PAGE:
A Beginner’s Guide To Shopping At Aldi

This no-frills supermarket could save you a ton of cash.

Aldi
Flickr | JeepersMedia

There are so many tried-and-true ways to save money on your groceries—spend less on meat, use coupons, scour the weekly ads for deals.

But one of the easiest things you can do is to simply shop at a grocery store that offers lower prices.

Enter Aldi, the German grocery store chain with dirt-cheap prices on everything from produce to household items.

“It amazes me how far my $50 can go there vs. what little I can get for the same amount at my local grocery store,” wrote Tracie Fobes, the brains behind the blog Penny Pinchin’ Mom.

If you’ve never been to an Aldi, here’s what you need to know before you visit this money-saving supermarket.

1. It’s Not Fancy

Aldi likes to keep things simple. It’s set up like a warehouse (think Costco), so you’ll find items stacked in bulk boxes all over the store. This allows Aldi employees to quickly restock items, which saves you money. There’s no deli counter, no trendy coffee bar and no bakery.

You won’t be overwhelmed with thousands and thousands of items either, so if you’re searching for a very specialized item, you may need to make a trip to another store.

“While a typical supermarket carries about 30,000 items, we sell only the weekly must-haves,” states the Aldi website. “Smaller inventory means smaller stores, which leads to lower rent and electricity costs. This allows us to pass the savings on to you.”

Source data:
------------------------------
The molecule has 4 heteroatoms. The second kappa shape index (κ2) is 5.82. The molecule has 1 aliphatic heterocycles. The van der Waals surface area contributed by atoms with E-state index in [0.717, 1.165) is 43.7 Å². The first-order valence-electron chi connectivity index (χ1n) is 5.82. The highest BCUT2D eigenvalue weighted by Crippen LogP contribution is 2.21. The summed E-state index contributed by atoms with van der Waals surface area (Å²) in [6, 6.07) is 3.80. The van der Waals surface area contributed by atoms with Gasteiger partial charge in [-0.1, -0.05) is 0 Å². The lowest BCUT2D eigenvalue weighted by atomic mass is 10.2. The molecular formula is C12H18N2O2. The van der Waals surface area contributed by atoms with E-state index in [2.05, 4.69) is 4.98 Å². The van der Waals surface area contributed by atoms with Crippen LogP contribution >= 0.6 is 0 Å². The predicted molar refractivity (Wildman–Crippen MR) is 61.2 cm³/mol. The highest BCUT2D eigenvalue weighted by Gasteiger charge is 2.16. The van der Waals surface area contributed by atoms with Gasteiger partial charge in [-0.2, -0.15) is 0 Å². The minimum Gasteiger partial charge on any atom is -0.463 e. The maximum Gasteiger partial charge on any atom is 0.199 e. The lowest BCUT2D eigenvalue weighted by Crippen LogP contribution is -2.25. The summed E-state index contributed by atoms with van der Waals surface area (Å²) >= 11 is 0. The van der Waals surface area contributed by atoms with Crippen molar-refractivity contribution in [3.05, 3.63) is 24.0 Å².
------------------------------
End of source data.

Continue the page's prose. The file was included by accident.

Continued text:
aldi photo

2. There Are No Free Bags

The supermarket chain operates nearly 1,600 stores in 35 states. When you think about it, that’s a lot of paper or plastic shopping bags—and those costs can add up. To pass along savings to you, Aldi asks customers to bring their own bags or to purchase a reusable one from the store.

RELATED: Aldi vs. Whole Foods: Which Store’s Organic Options Are Better For Your Wallet?

“The end result is that we not only save our customers money—by avoiding adding the cost of the bag to our prices—but also precious resources,” according to the Aldi website.

Since they stock the store with bulk boxes, you can also grab an empty one to carry your groceries out to the car.

3. Carts Require Collateral

Technically, carts are free at Aldi, but you’ll need to bring a quarter with you to get one from the cart corral. When you return the cart to the corral, you get your quarter back.

Of course, this ends up saving you money, too, because Aldi isn’t paying people to track down loose carts in the parking lot all day.

4. Bag Your Own Groceries

After a checker scans your groceries, you’re responsible for bagging them yourself. This is yet another way Aldi cuts down on labor costs and is able to pass along more savings to you. Don’t worry—there’s plenty of counter space beyond the cashier stations for you to organize your goodies.

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